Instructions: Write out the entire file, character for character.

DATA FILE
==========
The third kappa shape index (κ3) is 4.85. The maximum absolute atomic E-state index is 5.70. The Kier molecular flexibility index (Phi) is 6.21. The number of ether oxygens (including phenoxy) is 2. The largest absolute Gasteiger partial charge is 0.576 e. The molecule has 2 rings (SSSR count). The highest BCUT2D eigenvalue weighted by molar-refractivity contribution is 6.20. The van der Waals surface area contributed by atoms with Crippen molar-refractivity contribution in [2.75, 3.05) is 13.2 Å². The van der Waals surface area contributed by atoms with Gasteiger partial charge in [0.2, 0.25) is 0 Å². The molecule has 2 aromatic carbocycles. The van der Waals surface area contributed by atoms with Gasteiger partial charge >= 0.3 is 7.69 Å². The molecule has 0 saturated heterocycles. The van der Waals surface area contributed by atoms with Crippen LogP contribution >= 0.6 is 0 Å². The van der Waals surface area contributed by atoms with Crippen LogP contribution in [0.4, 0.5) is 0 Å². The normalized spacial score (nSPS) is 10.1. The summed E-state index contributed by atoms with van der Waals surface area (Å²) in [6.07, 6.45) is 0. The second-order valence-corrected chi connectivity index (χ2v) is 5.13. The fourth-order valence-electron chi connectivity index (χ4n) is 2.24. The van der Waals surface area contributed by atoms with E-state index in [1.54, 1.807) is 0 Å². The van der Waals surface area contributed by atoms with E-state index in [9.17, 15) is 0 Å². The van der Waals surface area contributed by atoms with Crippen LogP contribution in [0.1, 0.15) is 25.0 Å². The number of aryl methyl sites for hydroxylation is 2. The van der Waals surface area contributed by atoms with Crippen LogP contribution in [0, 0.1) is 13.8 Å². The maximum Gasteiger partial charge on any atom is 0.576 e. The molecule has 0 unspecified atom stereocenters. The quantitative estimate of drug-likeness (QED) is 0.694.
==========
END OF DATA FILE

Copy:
The third kappa shape index (κ3) is 4.85. The maximum absolute atomic E-state index is 5.70. The Kier molecular flexibility index (Phi) is 6.21. The number of ether oxygens (including phenoxy) is 2. The largest absolute Gasteiger partial charge is 0.576 e. The molecule has 2 rings (SSSR count). The highest BCUT2D eigenvalue weighted by molar-refractivity contribution is 6.20. The van der Waals surface area contributed by atoms with Crippen molar-refractivity contribution in [2.75, 3.05) is 13.2 Å². The van der Waals surface area contributed by atoms with Gasteiger partial charge in [0.2, 0.25) is 0 Å². The molecule has 2 aromatic carbocycles. The van der Waals surface area contributed by atoms with Gasteiger partial charge >= 0.3 is 7.69 Å². The molecule has 0 saturated heterocycles. The van der Waals surface area contributed by atoms with Crippen LogP contribution >= 0.6 is 0 Å². The van der Waals surface area contributed by atoms with Crippen LogP contribution in [0.4, 0.5) is 0 Å². The normalized spacial score (nSPS) is 10.1. The summed E-state index contributed by atoms with van der Waals surface area (Å²) in [6.07, 6.45) is 0. The second-order valence-corrected chi connectivity index (χ2v) is 5.13. The fourth-order valence-electron chi connectivity index (χ4n) is 2.24. The van der Waals surface area contributed by atoms with E-state index in [1.54, 1.807) is 0 Å². The van der Waals surface area contributed by atoms with E-state index in [9.17, 15) is 0 Å². The van der Waals surface area contributed by atoms with Crippen LogP contribution in [0.1, 0.15) is 25.0 Å². The number of aryl methyl sites for hydroxylation is 2. The van der Waals surface area contributed by atoms with Crippen LogP contribution in [0, 0.1) is 13.8 Å². The maximum Gasteiger partial charge on any atom is 0.576 e. The molecule has 0 unspecified atom stereocenters. The quantitative estimate of drug-likeness (QED) is 0.694.